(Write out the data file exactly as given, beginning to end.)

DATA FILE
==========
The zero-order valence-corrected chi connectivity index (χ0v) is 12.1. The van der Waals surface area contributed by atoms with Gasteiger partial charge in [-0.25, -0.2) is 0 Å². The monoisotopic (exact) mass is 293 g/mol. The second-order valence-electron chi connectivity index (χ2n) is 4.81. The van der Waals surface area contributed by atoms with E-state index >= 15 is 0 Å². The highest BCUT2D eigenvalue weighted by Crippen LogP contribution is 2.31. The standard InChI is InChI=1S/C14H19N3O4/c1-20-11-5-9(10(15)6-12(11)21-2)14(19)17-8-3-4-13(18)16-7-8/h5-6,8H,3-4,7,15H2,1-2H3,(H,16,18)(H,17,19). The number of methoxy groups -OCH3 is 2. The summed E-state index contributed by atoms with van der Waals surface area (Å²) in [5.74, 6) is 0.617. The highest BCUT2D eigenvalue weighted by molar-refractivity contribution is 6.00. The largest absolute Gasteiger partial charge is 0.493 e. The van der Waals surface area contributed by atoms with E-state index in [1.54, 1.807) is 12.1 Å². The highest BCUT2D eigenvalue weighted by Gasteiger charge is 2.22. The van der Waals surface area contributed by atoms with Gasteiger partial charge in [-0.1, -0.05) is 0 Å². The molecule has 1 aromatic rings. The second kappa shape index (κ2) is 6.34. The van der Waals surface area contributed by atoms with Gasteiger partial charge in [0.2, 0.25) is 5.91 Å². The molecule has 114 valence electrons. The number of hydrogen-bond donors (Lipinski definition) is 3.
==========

The zero-order valence-corrected chi connectivity index (χ0v) is 12.1. The van der Waals surface area contributed by atoms with Gasteiger partial charge in [-0.25, -0.2) is 0 Å². The monoisotopic (exact) mass is 293 g/mol. The second-order valence-electron chi connectivity index (χ2n) is 4.81. The van der Waals surface area contributed by atoms with E-state index >= 15 is 0 Å². The highest BCUT2D eigenvalue weighted by Crippen LogP contribution is 2.31. The standard InChI is InChI=1S/C14H19N3O4/c1-20-11-5-9(10(15)6-12(11)21-2)14(19)17-8-3-4-13(18)16-7-8/h5-6,8H,3-4,7,15H2,1-2H3,(H,16,18)(H,17,19). The number of methoxy groups -OCH3 is 2. The summed E-state index contributed by atoms with van der Waals surface area (Å²) in [5.74, 6) is 0.617. The highest BCUT2D eigenvalue weighted by molar-refractivity contribution is 6.00. The largest absolute Gasteiger partial charge is 0.493 e. The van der Waals surface area contributed by atoms with E-state index in [1.54, 1.807) is 12.1 Å². The highest BCUT2D eigenvalue weighted by Gasteiger charge is 2.22. The van der Waals surface area contributed by atoms with Gasteiger partial charge in [-0.1, -0.05) is 0 Å². The molecule has 1 aromatic rings. The second kappa shape index (κ2) is 6.34. The van der Waals surface area contributed by atoms with Gasteiger partial charge in [0.2, 0.25) is 5.91 Å². The molecule has 114 valence electrons. The number of hydrogen-bond donors (Lipinski definition) is 3.